The Artist Project is a collaboration between the MFA and ten after-school community organizations in the Boston area. The artist and the children create a collaborative work of art inspired by the Museum’s encyclopedic collection. The completed project is exhibited in the Edward H. Linde Gallery in the Linde Family Wing for Contemporary Art at the MFA.
Over a seven-month period, young artists from the Museum’s ten Community Arts Initiative partners visited the MFA with artist Rhonda Weppler to create a large-scale installation that explores the interconnection of food and culture. Using candy, chocolate, icing, fondant, and food-safe silicone molds, the young artists made a variety of miniature tableware and food items, finding inspiration in objects from the MFA’s collection as well as in dishes enjoyed by their own culturally diverse families, such as Chinese egg tarts, Salvadorian enchiladas, and Jamaican rice and beans. Weppler then photographed this cornucopia and modified it with Photoshop, producing a large-scale photomural receding into space. As a counterpoint to the immense photomural, each child made a small sculpture of a meal that he or she had eaten the day before.
Over 170 students from the Museum’s ten Community Arts Initiative partners visited the MFA with artist Julie Martini. Together, inspired by the MFA’s collection as well as patterns they explored in neighborhood clubhouses, they created “Building with Light”–a colorful wall of light. With sketchbooks in hand, students discussed objects at the MFA–including stained glass, contemporary installations, and Impressionist painting–to understand the use of light in art and architecture. Inspired by what they explored, the children used transparent materials to experiment with ways to intensify and modify light. The final installation celebrates each young artists’s discoveries–incorporating colors, patterns, and motifs from their sketches on large Plexiglas panels.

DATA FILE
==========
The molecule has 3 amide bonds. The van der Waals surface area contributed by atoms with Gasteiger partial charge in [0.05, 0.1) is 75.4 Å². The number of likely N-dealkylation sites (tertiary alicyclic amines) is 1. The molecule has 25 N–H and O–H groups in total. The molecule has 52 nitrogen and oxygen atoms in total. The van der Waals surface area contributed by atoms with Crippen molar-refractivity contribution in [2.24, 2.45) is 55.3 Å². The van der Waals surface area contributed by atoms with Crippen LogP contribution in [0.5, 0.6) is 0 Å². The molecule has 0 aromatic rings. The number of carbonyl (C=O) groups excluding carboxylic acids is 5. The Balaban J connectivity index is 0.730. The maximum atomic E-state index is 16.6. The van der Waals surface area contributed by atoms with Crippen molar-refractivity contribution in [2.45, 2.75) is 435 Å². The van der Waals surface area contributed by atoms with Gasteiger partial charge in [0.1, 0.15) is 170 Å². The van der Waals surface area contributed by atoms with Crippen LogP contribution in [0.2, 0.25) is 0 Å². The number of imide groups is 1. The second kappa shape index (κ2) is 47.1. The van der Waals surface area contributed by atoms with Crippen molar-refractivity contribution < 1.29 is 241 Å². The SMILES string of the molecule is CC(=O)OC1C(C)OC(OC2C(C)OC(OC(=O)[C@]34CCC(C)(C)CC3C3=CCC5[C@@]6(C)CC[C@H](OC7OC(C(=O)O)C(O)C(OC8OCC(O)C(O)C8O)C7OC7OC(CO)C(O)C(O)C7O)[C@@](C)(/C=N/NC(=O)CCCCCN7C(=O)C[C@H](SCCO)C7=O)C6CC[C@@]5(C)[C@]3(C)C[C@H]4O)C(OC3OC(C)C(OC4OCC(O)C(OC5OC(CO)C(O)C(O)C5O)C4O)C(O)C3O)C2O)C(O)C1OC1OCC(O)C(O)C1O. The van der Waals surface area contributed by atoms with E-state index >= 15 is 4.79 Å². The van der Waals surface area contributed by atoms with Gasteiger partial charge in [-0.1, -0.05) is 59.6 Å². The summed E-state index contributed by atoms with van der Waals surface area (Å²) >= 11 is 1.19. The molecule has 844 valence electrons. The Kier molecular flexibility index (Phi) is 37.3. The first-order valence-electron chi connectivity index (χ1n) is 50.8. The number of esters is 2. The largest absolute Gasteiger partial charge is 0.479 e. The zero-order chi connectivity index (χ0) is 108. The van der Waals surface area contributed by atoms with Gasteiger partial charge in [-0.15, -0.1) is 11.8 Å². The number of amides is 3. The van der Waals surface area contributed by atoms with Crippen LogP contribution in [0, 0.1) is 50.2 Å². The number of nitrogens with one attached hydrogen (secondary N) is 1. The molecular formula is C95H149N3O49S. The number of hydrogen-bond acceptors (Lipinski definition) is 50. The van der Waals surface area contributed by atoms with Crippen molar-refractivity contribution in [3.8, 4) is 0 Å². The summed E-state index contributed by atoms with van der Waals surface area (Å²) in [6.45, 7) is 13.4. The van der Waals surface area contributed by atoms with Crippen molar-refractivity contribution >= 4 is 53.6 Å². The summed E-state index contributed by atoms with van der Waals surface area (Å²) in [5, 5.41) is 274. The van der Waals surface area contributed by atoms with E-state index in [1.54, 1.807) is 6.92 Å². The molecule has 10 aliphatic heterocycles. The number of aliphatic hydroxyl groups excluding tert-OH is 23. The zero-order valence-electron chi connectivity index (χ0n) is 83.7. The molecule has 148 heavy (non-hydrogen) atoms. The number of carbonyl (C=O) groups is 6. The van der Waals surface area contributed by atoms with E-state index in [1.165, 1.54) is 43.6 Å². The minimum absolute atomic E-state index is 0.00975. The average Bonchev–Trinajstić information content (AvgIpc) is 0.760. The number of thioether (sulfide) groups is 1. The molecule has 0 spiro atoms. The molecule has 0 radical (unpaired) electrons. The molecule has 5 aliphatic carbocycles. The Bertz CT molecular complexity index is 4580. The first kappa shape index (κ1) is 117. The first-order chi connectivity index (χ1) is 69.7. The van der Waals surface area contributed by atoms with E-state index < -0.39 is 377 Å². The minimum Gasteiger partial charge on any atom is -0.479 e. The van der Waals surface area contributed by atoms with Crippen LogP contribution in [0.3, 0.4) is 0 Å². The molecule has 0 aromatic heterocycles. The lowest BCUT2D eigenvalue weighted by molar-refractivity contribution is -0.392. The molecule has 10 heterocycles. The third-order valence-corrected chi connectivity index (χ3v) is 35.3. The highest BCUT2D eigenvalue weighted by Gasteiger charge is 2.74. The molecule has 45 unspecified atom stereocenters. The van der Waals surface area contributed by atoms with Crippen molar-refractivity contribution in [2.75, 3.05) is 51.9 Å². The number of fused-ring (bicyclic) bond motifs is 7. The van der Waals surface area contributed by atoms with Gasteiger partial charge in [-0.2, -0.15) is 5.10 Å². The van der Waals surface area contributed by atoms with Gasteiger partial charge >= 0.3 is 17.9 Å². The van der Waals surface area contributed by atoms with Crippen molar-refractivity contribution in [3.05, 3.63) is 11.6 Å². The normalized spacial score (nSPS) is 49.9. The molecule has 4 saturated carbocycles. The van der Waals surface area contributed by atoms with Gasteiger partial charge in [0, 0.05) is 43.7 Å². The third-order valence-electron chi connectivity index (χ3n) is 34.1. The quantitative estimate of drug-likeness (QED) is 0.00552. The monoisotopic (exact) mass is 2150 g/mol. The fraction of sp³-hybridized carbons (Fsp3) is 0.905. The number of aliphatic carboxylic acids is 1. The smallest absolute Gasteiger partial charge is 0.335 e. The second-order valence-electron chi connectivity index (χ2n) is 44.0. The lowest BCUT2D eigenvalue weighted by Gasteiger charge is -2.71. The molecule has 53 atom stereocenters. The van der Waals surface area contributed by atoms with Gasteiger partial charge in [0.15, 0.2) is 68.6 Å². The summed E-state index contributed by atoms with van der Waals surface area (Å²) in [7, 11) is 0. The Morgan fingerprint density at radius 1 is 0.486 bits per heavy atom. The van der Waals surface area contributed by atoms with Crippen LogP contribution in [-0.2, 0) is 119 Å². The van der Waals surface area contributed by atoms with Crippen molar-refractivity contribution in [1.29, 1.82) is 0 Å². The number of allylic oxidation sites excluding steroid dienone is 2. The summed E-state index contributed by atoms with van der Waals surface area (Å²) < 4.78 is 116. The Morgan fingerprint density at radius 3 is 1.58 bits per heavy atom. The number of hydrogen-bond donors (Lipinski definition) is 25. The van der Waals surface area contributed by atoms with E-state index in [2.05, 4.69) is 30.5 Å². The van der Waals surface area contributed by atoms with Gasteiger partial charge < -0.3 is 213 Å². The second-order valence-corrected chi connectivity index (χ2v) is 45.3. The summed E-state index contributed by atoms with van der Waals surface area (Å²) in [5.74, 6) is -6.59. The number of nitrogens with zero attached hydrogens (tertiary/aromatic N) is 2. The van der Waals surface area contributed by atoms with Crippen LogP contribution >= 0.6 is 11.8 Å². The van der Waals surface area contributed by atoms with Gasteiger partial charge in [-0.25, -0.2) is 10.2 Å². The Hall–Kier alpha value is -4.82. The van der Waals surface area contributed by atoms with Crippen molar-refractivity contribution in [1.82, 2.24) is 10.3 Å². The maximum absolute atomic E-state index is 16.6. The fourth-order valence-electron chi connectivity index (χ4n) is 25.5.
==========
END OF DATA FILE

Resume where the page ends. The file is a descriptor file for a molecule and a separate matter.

“The unique collaboration is an experience made up of imagination, play, investigation, and creativity. The children ask big questions like “How do you know art is beautiful?” “How did this stuff get here?” Their questions and curiosity led to lively conversations and exciting visual responses. Exploring art with the children was a great opportunity to discover art making in a new way and from some wonderful new perspectives.”
“ ‘And their Families’ was my first museum exhibition and it was an amazing learning experience. Working with curators and the design department I walked away with firsthand knowledge on what it takes to put together a Museum-worthy exhibition. Seeing the project fulfilled and over 100 boys and girls proudly viewing their artworks was an experience I will never forget.”